UPDATE: President Donald Trump said on Twitter he plans to hold a briefing on the opioid crisis Tuesday at his New Jersey golf club.
I will be holding a major briefing on the Opioid crisis, a major problem for our country, today at 3:00 P.M. in Bedminster, N.J.— Donald J. Trump (@realDonaldTrump) August 8, 2017
He also shared a Fox News report on a new study that found overdose deaths have been severely under reported.
OPIOID CRISIS: Worse than we thought, with a new study showing overdose deaths were under reported pic.twitter.com/27kLJKRXsL— FOX & friends (@foxandfriends) August 8, 2017
Ohio is ground-zero for the heroin crisis sweeping through the nation, and it shows no signs of slowing down.
Hamilton County health officials issued an alert over the weekend after 22 people were admitted to local hospitals on Saturday for overdosing, said Newtown Police Chief Tom Synan.
That many overdoses in a day are nearly unheard of in the county, but it is not the highest, said Synan, a member of the Hamilton County Heroin Coalition.Typically, the county sees 50-70 overdoses a week.
It's unclear what is behind the dramatic increase, Synan said, but they are usually related to a certain batch circulating in an area.
“Cincinnati, Hamilton County and all our partners are working together constantly to gather data and to determine what this means and continue to watch trends and issue alerts when appropriate and see what the data tells us we need to do," he said.
While Narcan undoubtedly saves lives, opioid abuse remains the leading cause of death in many parts of the country including Butler County, rapidly outpacing heart disease, gun deaths and car crashes, according to the Centers for Disease Control and Prevention.
The overdoes count is the latest consequence of an elevating public health epidemic: Opioid addiction made even deadlier by being laced with fentanyl and other powerful synthetics.
Last week, the Tri-State area saw a string of high-profile heroin incidents:
Synan says the Hamilton County Heroin Coalition is considering recommending a state law change that would give first responders the power to force addicts into treatment, one of its members. However, there are problems with funding treatment and space for patients.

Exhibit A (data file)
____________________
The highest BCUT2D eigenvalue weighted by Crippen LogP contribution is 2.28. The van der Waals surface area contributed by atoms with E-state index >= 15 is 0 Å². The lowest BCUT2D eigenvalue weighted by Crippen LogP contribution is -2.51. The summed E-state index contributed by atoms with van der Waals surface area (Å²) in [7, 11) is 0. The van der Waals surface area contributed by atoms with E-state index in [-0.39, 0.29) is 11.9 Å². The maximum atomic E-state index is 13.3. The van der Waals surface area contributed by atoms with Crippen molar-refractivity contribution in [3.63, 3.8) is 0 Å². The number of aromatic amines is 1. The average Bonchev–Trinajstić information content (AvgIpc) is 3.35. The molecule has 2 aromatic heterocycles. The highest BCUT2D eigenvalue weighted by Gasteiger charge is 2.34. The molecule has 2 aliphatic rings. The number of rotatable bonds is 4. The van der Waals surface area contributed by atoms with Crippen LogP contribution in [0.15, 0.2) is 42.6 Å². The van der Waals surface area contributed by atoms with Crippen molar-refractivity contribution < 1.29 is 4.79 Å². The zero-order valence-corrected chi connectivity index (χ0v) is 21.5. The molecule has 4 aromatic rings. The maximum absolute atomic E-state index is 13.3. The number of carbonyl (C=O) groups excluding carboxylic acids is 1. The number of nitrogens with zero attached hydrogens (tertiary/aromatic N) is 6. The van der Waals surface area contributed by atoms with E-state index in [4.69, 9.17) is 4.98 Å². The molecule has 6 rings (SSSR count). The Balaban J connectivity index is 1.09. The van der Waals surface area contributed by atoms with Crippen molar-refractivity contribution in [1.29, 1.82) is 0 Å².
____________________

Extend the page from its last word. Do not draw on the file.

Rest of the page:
The coalition is beginning to gather data as they consider revamping Casey's Law, which allows parents and other loved ones of drug addicts and alcoholics to request a judge to order addiction treatment.
Synan also notes that all the recommendations made last week from President Donald Trump's panel examining the country’s opioid crisis are the exact same ones the heroin coalition has been asking for "Since Day 1."
The panel — led by New Jersey Gov. Chris Christie (R) and charged with studying ways to combat and treat the opioid epidemic — filed a report on the crisis last month advising the president to declare a public emergency.
"The first and most urgent recommendation of this Commission is direct and completely within your control. Declare a national emergency under either the Public Health Service Act or the Stafford Act," the commission wrote in its interim report.
"Your declaration would empower your cabinet to take bold steps and would force Congress to focus on funding and empowering the Executive Branch even further to deal with this loss of life."
Opioid deaths have risen for years, the panel reports 142 Americans die from from heroin abuse — ensuring a death total equal to the 9/11 attacks every three weeks.
The final report is expected to be submitted to the Oval Office by October.
Trump promised as he campaigned last year to tackle the nation’s opioid crisis, but has been relatively quite on the issue. Health care initiatives from the president and Republican lawmakers would have stripped billions of dollars from combating drug abuse. The failed measured sparked staunch resistance from Republicans from states that expanded Medicaid under Obamacare.
The president put son-in-law Jared Kushner in charge of solving it, in addition to other massive political challenges such as streamlining Veterans Affairs and achieving Middle East peace, despite having no previous policy experience.
Up until Trump's announced briefing, there has been little mention of the heroin crisis from the White House despite pleas for more assistance from Cincinnati Mayor John Cranely, Gov. John Kasich and Sens. Rob Portman and Sherrod Brown.
The president’s only legislative solution so far is his proposed southern border wall, which faces significant budget hurdles and little support from Senate Republicans. Trump says would stall the flow of drugs from Mexico. However, most fentanyl comes from China by mail, according to a recent report by The U.S.-China Economic and Security Review Commission.
Some Chinese fentanyl is sent to Mexico and trafficked across the southern border, but officials say it is difficult to say how much is smuggled into the U.S. on land.
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